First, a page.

When the University of Connecticut’s men’s basketball team plays in the national championship game Monday night, it will mark their fourth title game appearance since 1999. UConn has never lost in the title game, and the Huskies have appeared in one other Final Four, in 2009. The women’s team has been even more dominant. If Geno Auriemma’s team beats Notre Dame Tuesday night it will be UConn’s 9th national championship.
Without question, UConn has had the best recent run of success of any New England school, but when it comes to rooting for them in Boston, UConn fans are on an island.
I grew up in Connecticut (cue the “You’re not from heeyah’’ e-mails), and one of my lasting childhood memories is going to a Red Sox game with my dad and hearing someone yell, “Go back to Connecticut’’ when a couple of Sox fans put on their jackets to leave a game early. I grew up in South Windsor, Conn., closer to Boston than New York, and I was always a Red Sox fan. I loved Nomar and hated Jeter, which as a middle-schooler in central Connecticut provided hours of debate with classmates who were Yankees fans.
Not that anyone in Connecticut needs to be reminded, but since the departure of the Hartford Whalers to Carolina in 1997, the state has been without a professional sports franchise. Due in part to this fact and in part to successful programs built by Jim Calhoun and Auriemma, UConn basketball has an outsized importance in the state. There are Yankees fans, Sox fans, Patriots fans, and Giants fans in Connecticut, but everybody roots for UConn. And so it came as a surprise when I moved to Boston 10 years ago that no one rooted for a particular college team.
In 10 years of working at Boston.com, one thing that has become abundantly clear is that any story on the big four teams will draw more web traffic than any story on a college team. A story on the Sox signing a journeyman infielder will literally quadruple a story on BC Hockey winning the Frozen Four. Boston is partially defined by the colleges contained within, but many of the students are from elsewhere. They come, they watch the Sox, buy the hat, and maybe even get their first jobs here, but four or six years later they go back home and root for Ohio State or Florida or whoever they liked before.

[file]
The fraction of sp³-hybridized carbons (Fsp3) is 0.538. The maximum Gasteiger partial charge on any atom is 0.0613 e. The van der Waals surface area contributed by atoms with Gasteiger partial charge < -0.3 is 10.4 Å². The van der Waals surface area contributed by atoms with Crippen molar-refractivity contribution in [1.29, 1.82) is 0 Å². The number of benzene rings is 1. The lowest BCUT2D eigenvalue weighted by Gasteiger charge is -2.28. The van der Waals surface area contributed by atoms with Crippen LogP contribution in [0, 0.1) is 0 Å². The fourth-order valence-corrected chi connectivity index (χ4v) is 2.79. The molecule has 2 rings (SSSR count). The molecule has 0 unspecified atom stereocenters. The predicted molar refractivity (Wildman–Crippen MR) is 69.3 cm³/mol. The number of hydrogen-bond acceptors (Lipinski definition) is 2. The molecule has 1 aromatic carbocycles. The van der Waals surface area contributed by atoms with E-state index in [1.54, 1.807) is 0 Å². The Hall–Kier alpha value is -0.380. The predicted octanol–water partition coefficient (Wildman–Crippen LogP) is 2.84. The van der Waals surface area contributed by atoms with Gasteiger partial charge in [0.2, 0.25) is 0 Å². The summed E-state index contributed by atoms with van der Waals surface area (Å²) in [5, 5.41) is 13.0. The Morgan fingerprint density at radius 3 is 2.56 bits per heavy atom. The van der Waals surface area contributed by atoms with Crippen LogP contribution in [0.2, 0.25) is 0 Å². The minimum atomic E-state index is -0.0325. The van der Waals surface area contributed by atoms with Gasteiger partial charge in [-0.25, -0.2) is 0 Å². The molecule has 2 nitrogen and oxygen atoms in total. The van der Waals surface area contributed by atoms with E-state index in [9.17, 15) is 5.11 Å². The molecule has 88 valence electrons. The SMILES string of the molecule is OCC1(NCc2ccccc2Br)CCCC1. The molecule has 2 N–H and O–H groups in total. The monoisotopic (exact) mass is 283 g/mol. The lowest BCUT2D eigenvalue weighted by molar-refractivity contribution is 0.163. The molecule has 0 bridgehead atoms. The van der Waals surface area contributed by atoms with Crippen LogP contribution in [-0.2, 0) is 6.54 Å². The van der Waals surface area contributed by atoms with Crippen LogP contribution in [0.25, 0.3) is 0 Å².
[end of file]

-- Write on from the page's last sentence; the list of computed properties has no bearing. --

The two local basketball programs with the greatest chance of being popular are Boston College and UMass, but neither program has strung together a run of success to make them interesting in the long term nationally. You simply don’t run into a lot of BC hoops fans in the city, and UMass fans are almost always alumni.
All of this brings us back to the original question: Why not root for UConn? College basketball might not be as popular here as it is elsewhere, but everybody likes the NCAA Tournament. Why isn’t anyone in Boston rallying around the UConn to beat Kentucky, a team which has as much appeal as rooting for Walmart?
I refuse to buy the Big East rivalry argument. As a young fan I glued myself to the TV for those old UConn-BC matchups at Conte Forum, gritting my teeth against the impenetrable force that was Eagles center Billy Curley. But BC left the Big East in 2003. Providence, who was always willing to play UConn’s foil in the regular season, never matched that success in the postseason. Neither team seems popular enough here now to warrant what I sometimes believe is an actual rooting interest against UConn.
Geography is obviously one reason Bostonians don’t root for Connecticut, but many Bostonians would be surprised to learn that the campus of UMass Amherst is some 91.7 miles away from Boston, while UConn is 83.4 miles away. The Connecticut “stigma’’ is another. Bostonians are loyal, which is one reason they’re some of the best fans in all of sports. They can also be insular. Connecticut smells too much like New York despite being right next door.
Calhoun, UConn’s longtime coach, was from Braintree. Current UConn point guard Shabazz Napier, who was a first-team All-American this season, is from Roxbury. Last week on 98.5 The Sports Hub, Michael Felger asked fellow host Marc Bertrand why UMass and BC didn’t recruit kids like Napier. To his credit, Bertrand, a UMass guy, responded, “Why would any of these kids go to UMass or BC? They’re not at the same level as UConn.’’
He’s right, of course. For close to two decades UConn has been putting out the best basketball team in New England, sending players like Ray Allen, Kemba Walker, and Andre Drummond to the NBA while competing for and winning national championships. No Massachusetts team has come close to matching that success. And yet in spite of that success, most Boston fans have chosen to sit the sport out entirely or root passively for one of the local teams. Maybe it would be unfair to claim them, but Boston fans have every right to back another winner.